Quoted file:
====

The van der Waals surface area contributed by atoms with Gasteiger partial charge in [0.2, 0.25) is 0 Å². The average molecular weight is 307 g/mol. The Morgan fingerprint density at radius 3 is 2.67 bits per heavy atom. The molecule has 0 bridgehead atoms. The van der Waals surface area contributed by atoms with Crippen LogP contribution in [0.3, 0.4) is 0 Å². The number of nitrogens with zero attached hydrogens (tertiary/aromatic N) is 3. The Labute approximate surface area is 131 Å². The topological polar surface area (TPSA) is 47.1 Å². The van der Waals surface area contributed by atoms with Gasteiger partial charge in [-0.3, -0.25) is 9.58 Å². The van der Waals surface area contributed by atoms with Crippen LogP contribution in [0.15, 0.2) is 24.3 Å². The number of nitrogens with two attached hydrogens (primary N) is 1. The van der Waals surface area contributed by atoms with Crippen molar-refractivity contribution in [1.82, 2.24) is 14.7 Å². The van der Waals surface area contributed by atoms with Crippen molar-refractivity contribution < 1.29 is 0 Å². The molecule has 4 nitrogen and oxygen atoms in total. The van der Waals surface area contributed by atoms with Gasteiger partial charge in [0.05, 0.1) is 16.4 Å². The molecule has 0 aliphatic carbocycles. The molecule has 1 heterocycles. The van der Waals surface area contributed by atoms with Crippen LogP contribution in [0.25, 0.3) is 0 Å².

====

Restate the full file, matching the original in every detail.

The van der Waals surface area contributed by atoms with Gasteiger partial charge in [0.2, 0.25) is 0 Å². The average molecular weight is 307 g/mol. The Morgan fingerprint density at radius 3 is 2.67 bits per heavy atom. The molecule has 0 bridgehead atoms. The van der Waals surface area contributed by atoms with Crippen LogP contribution in [0.3, 0.4) is 0 Å². The number of nitrogens with zero attached hydrogens (tertiary/aromatic N) is 3. The Labute approximate surface area is 131 Å². The topological polar surface area (TPSA) is 47.1 Å². The van der Waals surface area contributed by atoms with Gasteiger partial charge in [-0.3, -0.25) is 9.58 Å². The van der Waals surface area contributed by atoms with Crippen LogP contribution in [0.15, 0.2) is 24.3 Å². The number of nitrogens with two attached hydrogens (primary N) is 1. The van der Waals surface area contributed by atoms with Crippen molar-refractivity contribution in [1.82, 2.24) is 14.7 Å². The van der Waals surface area contributed by atoms with Crippen molar-refractivity contribution < 1.29 is 0 Å². The molecule has 4 nitrogen and oxygen atoms in total. The van der Waals surface area contributed by atoms with Gasteiger partial charge in [0.05, 0.1) is 16.4 Å². The molecule has 0 aliphatic carbocycles. The molecule has 1 heterocycles. The van der Waals surface area contributed by atoms with Crippen LogP contribution in [0.25, 0.3) is 0 Å².